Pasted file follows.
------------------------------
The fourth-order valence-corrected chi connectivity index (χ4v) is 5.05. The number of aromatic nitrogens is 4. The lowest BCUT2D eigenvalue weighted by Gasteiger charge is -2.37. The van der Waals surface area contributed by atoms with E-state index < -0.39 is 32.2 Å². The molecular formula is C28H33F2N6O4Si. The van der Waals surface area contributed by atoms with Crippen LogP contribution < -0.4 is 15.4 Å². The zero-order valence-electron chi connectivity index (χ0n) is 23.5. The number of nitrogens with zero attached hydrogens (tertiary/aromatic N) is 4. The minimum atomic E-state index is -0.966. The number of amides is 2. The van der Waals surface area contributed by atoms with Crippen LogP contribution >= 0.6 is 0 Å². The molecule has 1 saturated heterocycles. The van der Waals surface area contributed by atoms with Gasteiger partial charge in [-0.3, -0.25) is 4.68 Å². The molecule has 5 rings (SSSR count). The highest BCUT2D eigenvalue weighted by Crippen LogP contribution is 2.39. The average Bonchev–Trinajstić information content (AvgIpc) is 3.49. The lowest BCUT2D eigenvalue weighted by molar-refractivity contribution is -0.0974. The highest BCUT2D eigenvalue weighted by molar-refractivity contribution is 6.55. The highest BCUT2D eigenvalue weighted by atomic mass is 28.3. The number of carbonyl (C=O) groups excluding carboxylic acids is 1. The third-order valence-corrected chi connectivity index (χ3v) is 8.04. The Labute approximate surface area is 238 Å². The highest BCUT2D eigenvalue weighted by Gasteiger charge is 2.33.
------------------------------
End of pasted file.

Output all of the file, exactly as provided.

The fourth-order valence-corrected chi connectivity index (χ4v) is 5.05. The number of aromatic nitrogens is 4. The lowest BCUT2D eigenvalue weighted by Gasteiger charge is -2.37. The van der Waals surface area contributed by atoms with E-state index < -0.39 is 32.2 Å². The molecular formula is C28H33F2N6O4Si. The van der Waals surface area contributed by atoms with Crippen LogP contribution < -0.4 is 15.4 Å². The zero-order valence-electron chi connectivity index (χ0n) is 23.5. The number of nitrogens with zero attached hydrogens (tertiary/aromatic N) is 4. The minimum atomic E-state index is -0.966. The number of amides is 2. The van der Waals surface area contributed by atoms with Crippen LogP contribution >= 0.6 is 0 Å². The molecule has 1 saturated heterocycles. The van der Waals surface area contributed by atoms with Gasteiger partial charge in [-0.3, -0.25) is 4.68 Å². The molecule has 5 rings (SSSR count). The highest BCUT2D eigenvalue weighted by Crippen LogP contribution is 2.39. The average Bonchev–Trinajstić information content (AvgIpc) is 3.49. The lowest BCUT2D eigenvalue weighted by molar-refractivity contribution is -0.0974. The highest BCUT2D eigenvalue weighted by molar-refractivity contribution is 6.55. The highest BCUT2D eigenvalue weighted by atomic mass is 28.3. The number of carbonyl (C=O) groups excluding carboxylic acids is 1. The third-order valence-corrected chi connectivity index (χ3v) is 8.04. The Labute approximate surface area is 238 Å². The highest BCUT2D eigenvalue weighted by Gasteiger charge is 2.33.